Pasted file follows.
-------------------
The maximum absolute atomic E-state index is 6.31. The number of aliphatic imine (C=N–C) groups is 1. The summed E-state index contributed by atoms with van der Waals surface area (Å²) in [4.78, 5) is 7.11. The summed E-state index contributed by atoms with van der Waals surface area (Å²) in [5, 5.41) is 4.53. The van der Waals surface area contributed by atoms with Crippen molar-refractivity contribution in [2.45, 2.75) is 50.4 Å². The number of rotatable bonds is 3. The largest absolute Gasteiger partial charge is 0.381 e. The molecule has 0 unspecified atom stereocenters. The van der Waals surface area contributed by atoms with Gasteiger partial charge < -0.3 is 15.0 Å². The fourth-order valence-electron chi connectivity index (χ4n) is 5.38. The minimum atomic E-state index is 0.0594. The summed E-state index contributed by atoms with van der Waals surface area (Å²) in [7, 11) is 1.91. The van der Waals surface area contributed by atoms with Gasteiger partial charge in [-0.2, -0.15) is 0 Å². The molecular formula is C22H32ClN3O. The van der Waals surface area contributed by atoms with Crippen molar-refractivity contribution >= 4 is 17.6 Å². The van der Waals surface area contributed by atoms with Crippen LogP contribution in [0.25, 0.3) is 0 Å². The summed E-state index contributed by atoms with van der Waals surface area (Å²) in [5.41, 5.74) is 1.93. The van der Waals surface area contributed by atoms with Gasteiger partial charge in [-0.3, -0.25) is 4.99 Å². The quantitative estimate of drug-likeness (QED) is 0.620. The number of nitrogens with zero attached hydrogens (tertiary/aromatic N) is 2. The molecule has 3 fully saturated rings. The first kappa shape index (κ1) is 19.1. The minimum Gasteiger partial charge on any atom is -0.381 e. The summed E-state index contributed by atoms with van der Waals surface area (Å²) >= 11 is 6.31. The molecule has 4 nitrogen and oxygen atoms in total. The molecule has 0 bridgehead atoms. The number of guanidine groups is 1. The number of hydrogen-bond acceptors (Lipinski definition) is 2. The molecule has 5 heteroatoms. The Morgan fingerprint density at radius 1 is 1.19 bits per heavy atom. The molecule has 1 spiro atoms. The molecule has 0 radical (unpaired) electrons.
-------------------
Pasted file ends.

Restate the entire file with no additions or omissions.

The maximum absolute atomic E-state index is 6.31. The number of aliphatic imine (C=N–C) groups is 1. The summed E-state index contributed by atoms with van der Waals surface area (Å²) in [4.78, 5) is 7.11. The summed E-state index contributed by atoms with van der Waals surface area (Å²) in [5, 5.41) is 4.53. The van der Waals surface area contributed by atoms with Crippen molar-refractivity contribution in [2.45, 2.75) is 50.4 Å². The number of rotatable bonds is 3. The largest absolute Gasteiger partial charge is 0.381 e. The molecule has 0 unspecified atom stereocenters. The van der Waals surface area contributed by atoms with Gasteiger partial charge < -0.3 is 15.0 Å². The fourth-order valence-electron chi connectivity index (χ4n) is 5.38. The minimum atomic E-state index is 0.0594. The summed E-state index contributed by atoms with van der Waals surface area (Å²) in [7, 11) is 1.91. The van der Waals surface area contributed by atoms with Gasteiger partial charge in [-0.2, -0.15) is 0 Å². The molecular formula is C22H32ClN3O. The van der Waals surface area contributed by atoms with Crippen molar-refractivity contribution >= 4 is 17.6 Å². The van der Waals surface area contributed by atoms with Crippen LogP contribution in [0.25, 0.3) is 0 Å². The summed E-state index contributed by atoms with van der Waals surface area (Å²) in [5.41, 5.74) is 1.93. The van der Waals surface area contributed by atoms with Gasteiger partial charge in [-0.3, -0.25) is 4.99 Å². The quantitative estimate of drug-likeness (QED) is 0.620. The number of nitrogens with zero attached hydrogens (tertiary/aromatic N) is 2. The molecule has 3 fully saturated rings. The first kappa shape index (κ1) is 19.1. The minimum Gasteiger partial charge on any atom is -0.381 e. The summed E-state index contributed by atoms with van der Waals surface area (Å²) >= 11 is 6.31. The molecule has 4 nitrogen and oxygen atoms in total. The molecule has 0 bridgehead atoms. The number of guanidine groups is 1. The number of hydrogen-bond acceptors (Lipinski definition) is 2. The molecule has 5 heteroatoms. The Morgan fingerprint density at radius 1 is 1.19 bits per heavy atom. The molecule has 1 spiro atoms. The molecule has 0 radical (unpaired) electrons.